That evening our friends arrived and a pleasant time was had catching up with news and gossip not to mention a little lubrication of the throat. We dined ashore in a little restaurant that is not so well known to the tourists but where value and quality was fantastic. It did mean a 20 minute wait in the street until a table was free but that is part of the ambiance of eating out in Lagos. Lagos is a bustling and very attractive town and very popular with the British and Irish as well as others so a lot of English is spoken and heard in the streets. A complete contrast to what we were used to in the rest of Portugal and Spain on our travels down the coast. As our first port of call ashore in the Algarve we expected that this would be the norm. for the rest of the Algarve yet to be visited.
The following day our friends were back again for a day of fun on 'Toucan'. They are not experienced sailors so we just did a little trip out to the cliffs beyond the marina where there are many unusual and exciting cliff formations to be seen. The caves were full of sightseeing boats from Lagos, some were very strange in shape and all jostling for position but we just kept our distance off and watched the spectacle of small boats weaving in and out between the rocks and caves in these cliffs.
Just one of the many weird craft full of holiday makers, all down below looking out through the glass bottom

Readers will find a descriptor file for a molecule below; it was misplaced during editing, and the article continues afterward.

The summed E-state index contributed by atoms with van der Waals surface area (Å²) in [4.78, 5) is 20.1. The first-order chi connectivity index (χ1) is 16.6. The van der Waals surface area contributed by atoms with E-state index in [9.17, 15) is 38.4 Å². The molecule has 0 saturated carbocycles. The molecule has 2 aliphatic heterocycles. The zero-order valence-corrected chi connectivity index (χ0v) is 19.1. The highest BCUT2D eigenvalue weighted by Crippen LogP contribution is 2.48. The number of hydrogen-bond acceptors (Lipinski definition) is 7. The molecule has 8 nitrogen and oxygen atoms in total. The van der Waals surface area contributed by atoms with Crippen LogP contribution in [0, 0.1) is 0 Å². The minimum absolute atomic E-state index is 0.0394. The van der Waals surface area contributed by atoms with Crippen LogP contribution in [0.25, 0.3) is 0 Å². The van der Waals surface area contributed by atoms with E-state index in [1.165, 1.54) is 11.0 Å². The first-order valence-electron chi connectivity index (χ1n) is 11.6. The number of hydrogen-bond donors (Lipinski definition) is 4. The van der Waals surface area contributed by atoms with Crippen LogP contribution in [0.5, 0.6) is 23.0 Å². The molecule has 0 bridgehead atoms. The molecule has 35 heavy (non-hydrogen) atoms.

We then anchored in the bay and had the obligatory swim before passing the afternoon away. Whilst in Lagos, Marion took advantage of the hired car that my friends had and went to the supermarket to stock up on the heavy items such as longlife milk, bottled water, beer and wine etc. She even managed to find three handsome men, well one anyway, to transport the food from the car to the boat. Notice how the handsome one even managed to get out of pushing the trolley.
The following day we were a little more adventurous with our friends and had a little sail to the next harbour East of Lagos called Alvor. The entrance to Alvor and the harbour once inside is not unlike Christchurch harbour. There is a bar, there is a run and inside is similar in regard to the shallow harbour with large drying areas and some very small islands.The town of Alvor is quaint with small streets, lots of bars and restaurants and full of life. Having negotiated the run with an ebbing tide of at least 5 knots that caused some large waves at the bar we dropped the anchor off the small Island that could have been Blackberry Island in Christchurch harbour. However this island was being used to treat the tourists to a 'South Pacific Island Experience' complete with parasols and loungers.
Notice the diminishing island as the tide rises, Alvor in the background.
This is what it looked like the following morning as we passed.
Another day was spent with our friends at their apartment on the very exclusive Golf Course on the outskirts of Lagos and another on the beach in Portimao which was our next port of call after Alvor.
From Portimao I took a train to Faro to see at first hand the yard that was going to 'park' our temporary home out of the water whilst Marion and I returned to Christchurch and Dublin. We would be away from the boat for just over three weeks. I was happy with what I saw at the yard and the arrangement was made. Toucan was to come out of the water after nearly two and a half years of being afloat.